Marriage Equality Does Not Give You an LGBT Pass

I know that sometimes my rallying against marriage as a defining issue for the LGBT movement makes me sound a little obsessive, or even like I’m against marriage. I’m not, not really, though I do have critiques of marriage as a legal institution. What really bothers me about same-sex marriage, though, isn’t about marriage itself but about how it operates as a proxy for queer rights. It bothers me that being pro-marriage equality in this day and age basically gives you a pass.

More and more, I’ve been hearing explanations of LGBT rights that only talk about marriage. LGBT equality is getting boiled down to this one issue not only in terms of dollars and non-profit organization priorities but in terms of perception. There is a sense that being an ally simply means accepting same-sex marriage, and that gay people who work towards marriage equality are also doing their part for the community as a whole.

Marriage is a comfortable issue for many people. Not only does it lend itself to assimilation and “we’re just like you” politics, but it’s an easy thing to support without questioning structural inequality. Straight people who won’t get married until their state passes marriage equality legislation are hailed as incredibly brave heroes without having to do the uncomfortable work of questioning systems that are patriarchal, oppressive, imperialist, racist, and homophobic/transphobic especially at the level of inequality for poor queers of color.

What happens when same-sex marriage is legal in all or most states? Not only does the LGBT movement as a whole lose momentum and money, making it impossible to fight the remaining battles in the same way, but a perception of equality will take hold. The argument that marriage leads to other rights, that seeing gay people who are married and have kids will lead straight people to support LGBT equality in other areas, presumes a very white middle-class worldview. Gay married couples may indeed become normalized, but that doesn’t automatically lead to an end to discrimination against poor queers, to fewer incidents of police violence against trans people, to acceptance of queers of color or disabled queers, to recognition of the unique challenges undocumented queers face.

I suspect that such a victory in the area of marriage equality will highlight a divide many of us already experience. It’s not so much LGBT people on one side of the line and straights on the other. It’s folks who subscribe to a particular family model, who believe in the fallacy of the American dream, who find American democracy as a whole unproblematic, who are uncomfortable with the prison-industrial complex but don’t come up against it much in everyday life, staring back at us from that privileged side of the line.* The rest of us will then be fighting for structural change, for an end to anti-trans violence that doesn’t depend on a deeply racist incarceration model, for economic justice, with little money and little support. In other words, not much is going to change.

An issue like marriage equality gives folks a convenient measure by which to declare a movement “done.” Just as many white people in this country genuinely believe that racism is mostly over, just as many conservative women don’t see sexism, when we have marriage a lot of folks are going to go home. Some of those queers for whom marriage was the main barrier will be absorbed into those folks and see no reason to support ongoing queer causes. The very term “marriage equality” encourages us to see marriage as a general human rights issue, not a queer issue. And while there is a value in reminding people that rights are really about humanity, humanity used in this way tends to default to the majority. Human rights turn into rights for white people, for straight people, for cis people, for men. The specificity of queer struggle fades into the background, and I don’t want that to happen.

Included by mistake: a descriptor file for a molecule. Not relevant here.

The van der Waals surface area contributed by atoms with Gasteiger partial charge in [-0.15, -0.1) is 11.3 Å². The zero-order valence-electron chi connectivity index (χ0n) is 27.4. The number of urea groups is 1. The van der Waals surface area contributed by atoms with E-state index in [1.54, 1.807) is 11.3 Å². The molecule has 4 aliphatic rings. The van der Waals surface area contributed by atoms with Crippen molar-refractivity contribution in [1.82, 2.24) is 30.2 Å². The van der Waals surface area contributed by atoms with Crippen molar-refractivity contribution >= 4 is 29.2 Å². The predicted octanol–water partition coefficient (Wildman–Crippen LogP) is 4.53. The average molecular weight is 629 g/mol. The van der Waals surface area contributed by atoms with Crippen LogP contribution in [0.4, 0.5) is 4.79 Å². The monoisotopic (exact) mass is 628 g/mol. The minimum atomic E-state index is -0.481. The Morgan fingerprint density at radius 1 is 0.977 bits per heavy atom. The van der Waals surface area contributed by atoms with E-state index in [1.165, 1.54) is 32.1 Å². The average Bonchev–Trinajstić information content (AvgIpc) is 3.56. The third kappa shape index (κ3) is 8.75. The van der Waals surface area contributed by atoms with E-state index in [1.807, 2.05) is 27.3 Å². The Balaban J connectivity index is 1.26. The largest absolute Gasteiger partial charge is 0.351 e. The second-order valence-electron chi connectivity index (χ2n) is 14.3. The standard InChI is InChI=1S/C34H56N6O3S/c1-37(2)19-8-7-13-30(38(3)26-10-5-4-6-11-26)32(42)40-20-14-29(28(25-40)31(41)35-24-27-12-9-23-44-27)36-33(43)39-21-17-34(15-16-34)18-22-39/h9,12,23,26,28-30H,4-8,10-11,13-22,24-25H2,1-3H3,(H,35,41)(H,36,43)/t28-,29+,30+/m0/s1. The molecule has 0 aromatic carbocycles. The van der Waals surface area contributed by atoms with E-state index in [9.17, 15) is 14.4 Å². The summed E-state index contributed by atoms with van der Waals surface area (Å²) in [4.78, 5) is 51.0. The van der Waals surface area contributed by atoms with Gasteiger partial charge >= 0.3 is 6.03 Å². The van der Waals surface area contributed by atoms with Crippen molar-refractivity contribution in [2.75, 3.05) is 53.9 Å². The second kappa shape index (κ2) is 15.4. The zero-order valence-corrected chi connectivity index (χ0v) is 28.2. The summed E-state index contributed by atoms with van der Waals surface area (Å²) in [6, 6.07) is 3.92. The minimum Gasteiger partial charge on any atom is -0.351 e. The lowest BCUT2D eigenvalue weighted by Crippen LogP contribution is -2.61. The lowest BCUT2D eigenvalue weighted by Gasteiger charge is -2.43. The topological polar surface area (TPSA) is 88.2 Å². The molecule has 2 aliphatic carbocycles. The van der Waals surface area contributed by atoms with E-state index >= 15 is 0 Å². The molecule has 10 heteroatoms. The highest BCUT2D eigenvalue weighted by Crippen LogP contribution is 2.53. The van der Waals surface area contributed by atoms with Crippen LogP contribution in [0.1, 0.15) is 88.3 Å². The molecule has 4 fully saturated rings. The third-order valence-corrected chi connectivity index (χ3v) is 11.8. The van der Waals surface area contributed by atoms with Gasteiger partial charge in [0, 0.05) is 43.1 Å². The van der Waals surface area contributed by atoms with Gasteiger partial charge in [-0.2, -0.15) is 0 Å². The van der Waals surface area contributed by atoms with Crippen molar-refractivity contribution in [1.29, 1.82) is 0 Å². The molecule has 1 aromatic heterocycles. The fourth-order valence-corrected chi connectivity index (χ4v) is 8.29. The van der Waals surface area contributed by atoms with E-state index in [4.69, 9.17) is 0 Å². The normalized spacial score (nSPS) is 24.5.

Thankfully, there are a lot of individuals and organizations that are doing great work on less popular issues, often with little funding. I’m starting to think more and more about how we emerge from the marriage obsession and capitalize on the resources we do have, to build a sustainable movement. If you have ideas, please leave a comment or share your thoughts via social media. I’d love to get more discussion going on this.

*I don’t mean to imply that I, or others on this side of the line I describe, don’t have privilege. Personally I have a HELL of a lot of racial and economic privilege. But in a big picture sense, I am seeing this split in the movement despite individuals’ situations.

About Avory

Avory Faucette is a queer feminist activist, writer, and public speaker. Zie graduated from the University of Iowa with a JD in 2009, focusing on international human rights and gender/sexuality issues in the law. Hir current work focuses on queer identity, policy, and marginalized identities under the queer umbrella. As a genderqueer person, zie comments frequently on non-binary identity, transgender and genderqueer issues, and media coverage of these populations. Zie also speaks at colleges, universities, and events on transgender and queer issues and conducts trainings on related topics.

Posted on August 14, 2012, in Uncategorized. Bookmark the permalink. 1 Comment.

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